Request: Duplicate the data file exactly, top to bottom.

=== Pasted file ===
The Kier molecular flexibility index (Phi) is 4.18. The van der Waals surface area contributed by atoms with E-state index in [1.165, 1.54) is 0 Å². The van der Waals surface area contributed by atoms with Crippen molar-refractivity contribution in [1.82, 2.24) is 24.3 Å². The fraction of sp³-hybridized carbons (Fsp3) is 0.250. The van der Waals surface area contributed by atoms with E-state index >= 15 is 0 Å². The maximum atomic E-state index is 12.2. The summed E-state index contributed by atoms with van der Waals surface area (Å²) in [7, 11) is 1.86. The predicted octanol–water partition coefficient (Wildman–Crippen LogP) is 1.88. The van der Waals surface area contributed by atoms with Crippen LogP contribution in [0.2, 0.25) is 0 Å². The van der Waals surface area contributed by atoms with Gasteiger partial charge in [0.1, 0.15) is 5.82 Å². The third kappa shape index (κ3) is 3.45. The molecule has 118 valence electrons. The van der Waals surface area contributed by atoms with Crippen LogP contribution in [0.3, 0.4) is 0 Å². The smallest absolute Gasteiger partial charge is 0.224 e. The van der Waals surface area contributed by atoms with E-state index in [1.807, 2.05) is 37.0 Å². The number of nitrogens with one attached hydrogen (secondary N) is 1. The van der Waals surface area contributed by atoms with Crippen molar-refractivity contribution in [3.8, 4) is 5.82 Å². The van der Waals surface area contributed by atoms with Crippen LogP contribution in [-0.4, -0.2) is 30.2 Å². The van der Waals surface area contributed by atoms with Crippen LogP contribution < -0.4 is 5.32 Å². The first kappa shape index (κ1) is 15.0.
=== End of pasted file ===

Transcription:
The Kier molecular flexibility index (Phi) is 4.18. The van der Waals surface area contributed by atoms with E-state index in [1.165, 1.54) is 0 Å². The van der Waals surface area contributed by atoms with Crippen molar-refractivity contribution in [1.82, 2.24) is 24.3 Å². The fraction of sp³-hybridized carbons (Fsp3) is 0.250. The van der Waals surface area contributed by atoms with E-state index >= 15 is 0 Å². The maximum atomic E-state index is 12.2. The summed E-state index contributed by atoms with van der Waals surface area (Å²) in [7, 11) is 1.86. The predicted octanol–water partition coefficient (Wildman–Crippen LogP) is 1.88. The van der Waals surface area contributed by atoms with Crippen LogP contribution in [0.2, 0.25) is 0 Å². The van der Waals surface area contributed by atoms with Gasteiger partial charge in [0.1, 0.15) is 5.82 Å². The third kappa shape index (κ3) is 3.45. The molecule has 118 valence electrons. The van der Waals surface area contributed by atoms with Crippen LogP contribution in [0.3, 0.4) is 0 Å². The smallest absolute Gasteiger partial charge is 0.224 e. The van der Waals surface area contributed by atoms with E-state index in [1.807, 2.05) is 37.0 Å². The number of nitrogens with one attached hydrogen (secondary N) is 1. The van der Waals surface area contributed by atoms with Crippen molar-refractivity contribution in [3.8, 4) is 5.82 Å². The van der Waals surface area contributed by atoms with Crippen LogP contribution in [-0.4, -0.2) is 30.2 Å². The van der Waals surface area contributed by atoms with Crippen LogP contribution < -0.4 is 5.32 Å². The first kappa shape index (κ1) is 15.0.